The US Federal Government is to cut its access points to the internet from more than 4,000 to 50 in an effort to reduce its exposure to malware attacks, the Secretary of Homeland Security Michael Chertoff told RSA delegates this week.
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However, this still leaves exposed the vast majority of America's critical national infrastructure (CNI), which is owned and run by the private sector, said Chertoff. This means the government needs the private sector's help to protect the US.
The ability to defend the CNI was tested in the Cyber Storm 2 exercise in March. Greg Garcia, assistant secretary in the department, told a town hall meeting at RSA this involved 18 federal departments, several states, five countries (including the UK) and 40 private firms in a simulated attack on the CNI.
The exercise, 18 months in the planning, was valuable for the relationships created in the run-up. Garcia said one thing to emerge was how dependent users' organisations are on their suppliers in an emergency. A spokesman for Dow Chemical, one of the private sector members, said, "Our suppliers would still be our first port of call before we escalated it to our industry representatives (for response co-ordination)."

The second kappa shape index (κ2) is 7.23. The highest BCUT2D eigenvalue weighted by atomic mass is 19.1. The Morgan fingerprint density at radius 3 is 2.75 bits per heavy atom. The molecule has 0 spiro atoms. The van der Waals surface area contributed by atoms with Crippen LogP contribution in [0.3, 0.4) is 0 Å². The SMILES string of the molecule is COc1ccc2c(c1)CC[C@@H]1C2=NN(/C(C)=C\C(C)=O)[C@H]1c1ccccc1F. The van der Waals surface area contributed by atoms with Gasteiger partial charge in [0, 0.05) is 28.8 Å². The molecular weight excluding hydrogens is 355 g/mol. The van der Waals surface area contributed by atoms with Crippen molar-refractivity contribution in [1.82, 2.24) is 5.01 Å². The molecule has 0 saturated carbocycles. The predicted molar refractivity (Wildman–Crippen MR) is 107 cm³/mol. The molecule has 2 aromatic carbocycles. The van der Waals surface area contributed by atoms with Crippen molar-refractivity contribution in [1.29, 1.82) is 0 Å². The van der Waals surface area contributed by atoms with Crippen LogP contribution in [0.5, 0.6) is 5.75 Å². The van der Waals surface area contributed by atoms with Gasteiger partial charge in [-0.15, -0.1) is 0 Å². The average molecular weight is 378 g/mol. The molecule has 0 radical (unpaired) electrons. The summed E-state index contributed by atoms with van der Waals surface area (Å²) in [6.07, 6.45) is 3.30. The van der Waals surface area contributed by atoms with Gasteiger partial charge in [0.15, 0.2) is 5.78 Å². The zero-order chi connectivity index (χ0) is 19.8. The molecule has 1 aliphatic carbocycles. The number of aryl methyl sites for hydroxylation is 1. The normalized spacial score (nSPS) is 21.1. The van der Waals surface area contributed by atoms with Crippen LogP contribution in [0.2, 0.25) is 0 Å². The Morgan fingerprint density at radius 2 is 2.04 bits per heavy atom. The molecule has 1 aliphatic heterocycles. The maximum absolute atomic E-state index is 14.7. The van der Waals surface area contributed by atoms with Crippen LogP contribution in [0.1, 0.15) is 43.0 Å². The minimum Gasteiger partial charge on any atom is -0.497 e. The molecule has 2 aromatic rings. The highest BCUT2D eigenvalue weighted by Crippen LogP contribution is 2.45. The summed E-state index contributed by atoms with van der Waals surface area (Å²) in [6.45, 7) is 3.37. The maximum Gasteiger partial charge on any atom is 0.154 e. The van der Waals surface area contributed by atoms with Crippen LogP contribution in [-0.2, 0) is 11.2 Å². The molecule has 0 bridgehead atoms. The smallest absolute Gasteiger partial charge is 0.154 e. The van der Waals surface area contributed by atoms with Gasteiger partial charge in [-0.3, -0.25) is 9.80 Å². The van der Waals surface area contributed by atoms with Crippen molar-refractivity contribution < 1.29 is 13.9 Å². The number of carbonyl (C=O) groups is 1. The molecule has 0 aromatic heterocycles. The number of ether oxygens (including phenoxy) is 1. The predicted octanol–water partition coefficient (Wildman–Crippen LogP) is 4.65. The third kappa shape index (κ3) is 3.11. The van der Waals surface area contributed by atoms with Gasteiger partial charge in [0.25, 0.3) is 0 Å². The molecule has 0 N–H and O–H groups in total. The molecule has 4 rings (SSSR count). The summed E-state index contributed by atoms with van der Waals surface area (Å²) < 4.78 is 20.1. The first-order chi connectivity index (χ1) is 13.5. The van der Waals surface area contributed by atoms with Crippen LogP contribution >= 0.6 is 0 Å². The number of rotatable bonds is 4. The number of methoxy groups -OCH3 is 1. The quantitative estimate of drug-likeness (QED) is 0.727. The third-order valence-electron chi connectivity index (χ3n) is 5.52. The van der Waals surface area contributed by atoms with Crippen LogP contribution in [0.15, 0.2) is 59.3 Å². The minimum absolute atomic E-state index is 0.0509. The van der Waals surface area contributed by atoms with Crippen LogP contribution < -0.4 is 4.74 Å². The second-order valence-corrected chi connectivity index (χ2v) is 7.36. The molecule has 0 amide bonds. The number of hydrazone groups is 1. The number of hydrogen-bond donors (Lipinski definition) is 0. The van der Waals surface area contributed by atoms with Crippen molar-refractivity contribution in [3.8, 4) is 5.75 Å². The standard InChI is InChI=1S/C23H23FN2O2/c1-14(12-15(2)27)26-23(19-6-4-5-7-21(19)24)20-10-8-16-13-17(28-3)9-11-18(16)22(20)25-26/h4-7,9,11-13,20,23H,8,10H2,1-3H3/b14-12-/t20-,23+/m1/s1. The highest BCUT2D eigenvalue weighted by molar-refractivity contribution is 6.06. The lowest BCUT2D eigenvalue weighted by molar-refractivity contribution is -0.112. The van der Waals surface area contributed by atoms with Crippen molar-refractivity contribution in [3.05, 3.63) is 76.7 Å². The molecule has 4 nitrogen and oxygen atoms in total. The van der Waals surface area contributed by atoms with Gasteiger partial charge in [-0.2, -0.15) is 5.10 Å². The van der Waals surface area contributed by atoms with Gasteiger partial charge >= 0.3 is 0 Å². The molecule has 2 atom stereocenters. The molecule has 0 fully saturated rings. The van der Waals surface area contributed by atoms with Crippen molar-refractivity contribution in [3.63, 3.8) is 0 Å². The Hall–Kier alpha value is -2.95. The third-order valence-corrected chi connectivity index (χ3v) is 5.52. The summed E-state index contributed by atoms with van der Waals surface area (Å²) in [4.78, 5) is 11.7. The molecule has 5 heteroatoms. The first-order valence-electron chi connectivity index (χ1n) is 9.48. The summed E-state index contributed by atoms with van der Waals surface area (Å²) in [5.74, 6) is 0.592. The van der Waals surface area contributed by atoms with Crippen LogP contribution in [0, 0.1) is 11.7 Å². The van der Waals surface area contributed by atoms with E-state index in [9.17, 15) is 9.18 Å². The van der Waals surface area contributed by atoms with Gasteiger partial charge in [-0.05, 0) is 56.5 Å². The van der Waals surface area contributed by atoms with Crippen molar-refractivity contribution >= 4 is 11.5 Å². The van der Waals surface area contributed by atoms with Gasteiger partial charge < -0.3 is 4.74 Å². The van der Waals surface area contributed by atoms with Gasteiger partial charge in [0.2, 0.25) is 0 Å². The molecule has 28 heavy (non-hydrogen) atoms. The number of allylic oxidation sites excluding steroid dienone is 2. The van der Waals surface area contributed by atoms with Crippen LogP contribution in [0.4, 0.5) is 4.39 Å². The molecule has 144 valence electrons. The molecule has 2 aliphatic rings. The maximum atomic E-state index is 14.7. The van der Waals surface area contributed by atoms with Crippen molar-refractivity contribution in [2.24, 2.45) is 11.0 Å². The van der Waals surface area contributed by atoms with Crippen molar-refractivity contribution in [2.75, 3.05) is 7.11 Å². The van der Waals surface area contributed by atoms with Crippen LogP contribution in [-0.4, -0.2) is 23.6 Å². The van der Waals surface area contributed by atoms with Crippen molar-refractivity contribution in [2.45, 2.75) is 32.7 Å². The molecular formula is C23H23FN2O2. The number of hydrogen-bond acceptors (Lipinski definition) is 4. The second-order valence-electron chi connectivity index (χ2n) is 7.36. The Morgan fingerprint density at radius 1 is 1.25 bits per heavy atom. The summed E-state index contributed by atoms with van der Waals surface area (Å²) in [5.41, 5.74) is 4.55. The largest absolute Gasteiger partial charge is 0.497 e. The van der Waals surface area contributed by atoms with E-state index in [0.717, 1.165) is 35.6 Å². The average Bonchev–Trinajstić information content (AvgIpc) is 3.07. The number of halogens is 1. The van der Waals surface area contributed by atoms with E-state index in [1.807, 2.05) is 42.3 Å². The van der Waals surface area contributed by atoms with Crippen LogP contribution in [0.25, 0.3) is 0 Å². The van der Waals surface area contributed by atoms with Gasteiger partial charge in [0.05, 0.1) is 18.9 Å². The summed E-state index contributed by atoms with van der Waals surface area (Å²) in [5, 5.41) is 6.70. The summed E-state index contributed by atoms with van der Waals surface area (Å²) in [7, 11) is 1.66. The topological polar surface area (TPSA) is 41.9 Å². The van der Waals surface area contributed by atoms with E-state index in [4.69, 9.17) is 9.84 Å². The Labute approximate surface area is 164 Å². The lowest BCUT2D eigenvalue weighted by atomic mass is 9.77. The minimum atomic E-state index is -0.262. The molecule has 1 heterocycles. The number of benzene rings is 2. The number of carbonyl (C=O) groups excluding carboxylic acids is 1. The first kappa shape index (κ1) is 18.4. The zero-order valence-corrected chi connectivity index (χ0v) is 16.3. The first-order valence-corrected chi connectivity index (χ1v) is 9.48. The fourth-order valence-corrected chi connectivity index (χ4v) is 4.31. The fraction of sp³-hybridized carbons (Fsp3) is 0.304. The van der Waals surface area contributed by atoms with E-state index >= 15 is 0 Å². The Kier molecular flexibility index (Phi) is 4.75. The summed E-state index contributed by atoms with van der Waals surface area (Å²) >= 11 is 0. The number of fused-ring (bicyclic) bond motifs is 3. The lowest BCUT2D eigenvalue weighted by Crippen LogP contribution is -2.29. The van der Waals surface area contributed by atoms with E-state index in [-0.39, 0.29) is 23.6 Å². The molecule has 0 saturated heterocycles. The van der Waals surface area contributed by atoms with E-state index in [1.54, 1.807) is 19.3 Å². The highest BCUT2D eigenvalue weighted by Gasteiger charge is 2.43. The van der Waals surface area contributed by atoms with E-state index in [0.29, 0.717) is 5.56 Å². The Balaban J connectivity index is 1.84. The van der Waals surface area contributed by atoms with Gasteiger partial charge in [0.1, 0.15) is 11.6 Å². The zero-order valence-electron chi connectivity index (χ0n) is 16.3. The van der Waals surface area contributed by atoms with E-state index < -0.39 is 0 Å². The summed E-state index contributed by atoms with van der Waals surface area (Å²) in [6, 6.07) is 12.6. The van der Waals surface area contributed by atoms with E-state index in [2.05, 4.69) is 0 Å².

Garcia did not provide details of the exercise, saying a full report would be published in late summer. However, responding to a question from the floor he revealed that it did not involve an active "Red Team attack". This meant the attack was static and could not respond to countermeasures, said a source involved in the exercise, who asked not to be named because of non-disclosure agreements.
He said Cyber Storm 2 tested responses to the simulated theft of an identity and credentials that allowed a hacker to infiltrate a secure part of the CNI and take it down. At the same time, a DDoS attack on another part of the CNI distracted attention from the main attack.
"It was a good learning experience," he said.
"At least you know who to call if it all hits the fan. But it's not real life."